Saturday, 17 January 2015

2014 Irish Times Irish Theatre Awards: And the nominees are...

The nominations for this year’s The Irish Times Irish Theatre Awards have been announced, which recognise the best performances and productions in Irish theatre in 2014.
Shortlists have been announced across 13 categories. Among the most nominated productions are: Landmark’s Ballyturk, by Enda Walsh; the Abbey Theatre’s Our Few and Evil Days, by Mark O’Rowe; and the Lyric Theatre’s Punk Rock, by Simon Stephens. Each has been nominated for six awards. Among the actors nominated are Cillian Murphy, Aoife Duffin, Marie Mullen, Ciaran Hinds and Aisling O’Sullivan.
The three judges for 2014 were: Gerry Smyth, poet and former managing editor of The Irish Times; novelist Liz Nugent; and actor Fergus Cronin. Between them they saw 138 productions in conventional theatres, site-specific locations, promenade performances and even floating venues throughout the country.
See Peter Crawley's article in the Irish Times Weekend Review section, Saturday 17th January 2015: Click on:

Wednesday, 14 January 2015

Culture shock: The best artistic stories that science has to tell by Gemma Tipton Irish Times 10th Jan 15

Thousands of years ago people made up stories to explain the world. Myths describing the changing seasons often became dogma, morphing into religion. Fact, theory and story slid around one another, shaping an idea of what the world was, how it worked and what the meaning of life was.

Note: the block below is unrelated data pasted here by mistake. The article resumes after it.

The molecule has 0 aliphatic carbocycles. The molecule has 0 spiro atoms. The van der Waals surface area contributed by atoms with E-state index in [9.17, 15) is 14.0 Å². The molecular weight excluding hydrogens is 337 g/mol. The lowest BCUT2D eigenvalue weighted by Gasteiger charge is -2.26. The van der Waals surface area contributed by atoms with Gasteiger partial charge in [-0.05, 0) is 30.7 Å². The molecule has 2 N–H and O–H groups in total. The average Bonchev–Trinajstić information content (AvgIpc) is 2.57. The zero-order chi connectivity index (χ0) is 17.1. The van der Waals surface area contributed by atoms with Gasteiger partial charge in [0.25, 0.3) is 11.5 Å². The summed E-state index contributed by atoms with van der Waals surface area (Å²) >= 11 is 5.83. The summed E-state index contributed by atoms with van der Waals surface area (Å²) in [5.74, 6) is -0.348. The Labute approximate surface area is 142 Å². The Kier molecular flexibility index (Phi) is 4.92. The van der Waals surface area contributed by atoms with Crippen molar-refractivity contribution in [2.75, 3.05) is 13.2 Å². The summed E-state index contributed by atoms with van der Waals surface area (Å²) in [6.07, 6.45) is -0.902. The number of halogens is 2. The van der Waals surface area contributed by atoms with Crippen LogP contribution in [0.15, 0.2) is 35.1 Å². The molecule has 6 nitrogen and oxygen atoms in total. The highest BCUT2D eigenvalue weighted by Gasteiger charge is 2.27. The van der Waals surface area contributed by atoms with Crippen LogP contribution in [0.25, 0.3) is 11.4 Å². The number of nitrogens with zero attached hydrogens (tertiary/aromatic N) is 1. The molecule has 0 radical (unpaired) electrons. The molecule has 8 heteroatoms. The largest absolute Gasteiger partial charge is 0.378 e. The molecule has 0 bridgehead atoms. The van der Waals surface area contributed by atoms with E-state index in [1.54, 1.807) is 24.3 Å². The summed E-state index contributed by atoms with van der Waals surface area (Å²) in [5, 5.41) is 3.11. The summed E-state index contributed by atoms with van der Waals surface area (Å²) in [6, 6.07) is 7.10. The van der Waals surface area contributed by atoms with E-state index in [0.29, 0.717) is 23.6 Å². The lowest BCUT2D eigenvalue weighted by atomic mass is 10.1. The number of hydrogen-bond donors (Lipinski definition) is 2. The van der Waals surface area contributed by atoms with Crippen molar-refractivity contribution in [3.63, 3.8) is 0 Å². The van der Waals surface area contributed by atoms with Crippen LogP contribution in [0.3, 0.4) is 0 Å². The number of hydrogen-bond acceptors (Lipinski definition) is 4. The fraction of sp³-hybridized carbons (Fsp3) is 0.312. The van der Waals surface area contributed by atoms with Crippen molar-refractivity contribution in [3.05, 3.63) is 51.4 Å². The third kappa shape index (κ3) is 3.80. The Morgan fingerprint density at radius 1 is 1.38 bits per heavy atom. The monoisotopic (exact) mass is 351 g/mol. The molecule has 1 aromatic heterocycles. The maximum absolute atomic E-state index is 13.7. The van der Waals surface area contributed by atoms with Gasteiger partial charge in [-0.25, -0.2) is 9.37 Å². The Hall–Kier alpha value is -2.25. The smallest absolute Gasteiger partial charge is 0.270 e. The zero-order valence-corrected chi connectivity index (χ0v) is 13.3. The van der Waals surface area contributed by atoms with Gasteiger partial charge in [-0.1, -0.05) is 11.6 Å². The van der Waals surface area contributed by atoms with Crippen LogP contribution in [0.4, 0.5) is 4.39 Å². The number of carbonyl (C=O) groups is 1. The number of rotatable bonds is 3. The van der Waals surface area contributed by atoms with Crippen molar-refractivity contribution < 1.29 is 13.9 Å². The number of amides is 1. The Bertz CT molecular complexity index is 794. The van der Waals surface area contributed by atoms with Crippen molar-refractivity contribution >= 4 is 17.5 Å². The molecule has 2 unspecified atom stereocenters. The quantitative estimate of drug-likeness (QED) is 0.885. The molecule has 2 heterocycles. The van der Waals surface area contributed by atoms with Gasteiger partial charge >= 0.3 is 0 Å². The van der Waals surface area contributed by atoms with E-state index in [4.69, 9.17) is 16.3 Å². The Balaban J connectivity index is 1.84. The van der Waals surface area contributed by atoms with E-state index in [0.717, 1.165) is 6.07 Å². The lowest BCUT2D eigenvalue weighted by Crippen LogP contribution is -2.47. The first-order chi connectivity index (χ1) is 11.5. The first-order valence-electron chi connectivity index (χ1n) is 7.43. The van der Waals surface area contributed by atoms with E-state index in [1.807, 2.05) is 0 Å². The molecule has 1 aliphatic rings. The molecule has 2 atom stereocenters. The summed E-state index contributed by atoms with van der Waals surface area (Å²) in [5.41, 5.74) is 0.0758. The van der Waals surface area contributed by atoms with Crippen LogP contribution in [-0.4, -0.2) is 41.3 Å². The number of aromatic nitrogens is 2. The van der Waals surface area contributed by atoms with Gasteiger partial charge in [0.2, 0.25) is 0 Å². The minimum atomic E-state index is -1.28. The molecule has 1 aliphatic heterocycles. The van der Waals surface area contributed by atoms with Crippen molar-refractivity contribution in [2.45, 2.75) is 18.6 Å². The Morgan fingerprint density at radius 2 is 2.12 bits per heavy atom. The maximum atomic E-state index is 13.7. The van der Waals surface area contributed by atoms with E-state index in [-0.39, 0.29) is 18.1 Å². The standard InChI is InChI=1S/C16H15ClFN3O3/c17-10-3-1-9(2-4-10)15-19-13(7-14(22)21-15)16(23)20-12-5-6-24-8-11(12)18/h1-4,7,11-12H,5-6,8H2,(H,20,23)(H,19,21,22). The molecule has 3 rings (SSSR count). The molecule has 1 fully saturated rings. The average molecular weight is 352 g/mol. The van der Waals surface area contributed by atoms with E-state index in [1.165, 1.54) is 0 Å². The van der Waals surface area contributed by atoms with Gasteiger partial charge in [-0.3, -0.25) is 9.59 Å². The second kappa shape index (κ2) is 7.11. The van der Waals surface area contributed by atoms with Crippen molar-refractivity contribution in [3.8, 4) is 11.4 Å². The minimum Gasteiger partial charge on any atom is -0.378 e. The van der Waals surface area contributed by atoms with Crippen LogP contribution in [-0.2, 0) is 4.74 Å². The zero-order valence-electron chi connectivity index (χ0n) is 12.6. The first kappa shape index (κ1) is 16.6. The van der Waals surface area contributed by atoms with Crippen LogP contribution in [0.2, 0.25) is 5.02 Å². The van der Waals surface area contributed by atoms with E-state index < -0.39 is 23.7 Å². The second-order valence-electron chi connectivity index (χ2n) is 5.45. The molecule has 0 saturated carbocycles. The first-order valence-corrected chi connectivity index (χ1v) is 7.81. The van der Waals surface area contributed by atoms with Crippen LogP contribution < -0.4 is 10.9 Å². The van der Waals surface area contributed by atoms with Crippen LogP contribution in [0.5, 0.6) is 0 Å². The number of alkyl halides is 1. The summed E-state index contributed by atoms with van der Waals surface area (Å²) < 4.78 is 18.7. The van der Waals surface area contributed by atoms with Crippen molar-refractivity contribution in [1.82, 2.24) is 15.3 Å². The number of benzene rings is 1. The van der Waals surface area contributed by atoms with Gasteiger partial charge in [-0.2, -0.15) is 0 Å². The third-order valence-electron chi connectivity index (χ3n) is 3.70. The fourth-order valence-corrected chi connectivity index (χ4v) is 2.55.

More recently science nudged those belief systems aside – unless you happen to be a creationist – and enjoyed a brief interlude when everything seemed measurable, discoverable and explainable.
But it isn’t. The paradox is that the more we can observe, the more we discover that the sums don’t add up. Concepts such as dark matter, which can’t be seen or measured, have to be added to calculations to make them work.
These days string theory and quantum physics seem to occupy a similar space to the old myths. It does appear, at least to the amateur, that these branches of science offer stories that make sense of what can be seen but not (yet) proved.
Some of these ideas are almost romantically delicious. Take entanglement. Once derided by Einstein as “spooky action at a distance”, entanglement demonstrates how some particles are so deeply linked that observing one has an effect on the other, even though they may be separated widely. Imagine if that fact could form part of an explanation for some of our more inexplicable emotional reactions – including love.
On a perhaps more practical level, there’s the work of Benoit Mandelbrot, the Polish-born French mathematician who saw how fractal geometry creates the structure underpinning what may otherwise seem like chaos, and that even clouds and coastlines have an underlying degree of order. Arthur C Clarke, the science writer and author of2001: A Space Odyssey, described the pretty patterns of fractals, generated by the Mandelbrot set, as “one of the most astonishing discoveries in the entire history of mathematics”.
With that, science and art, which in Leonardo da Vinci’s day were twin aspects of creative thinking, have come closer together again.   For more click on: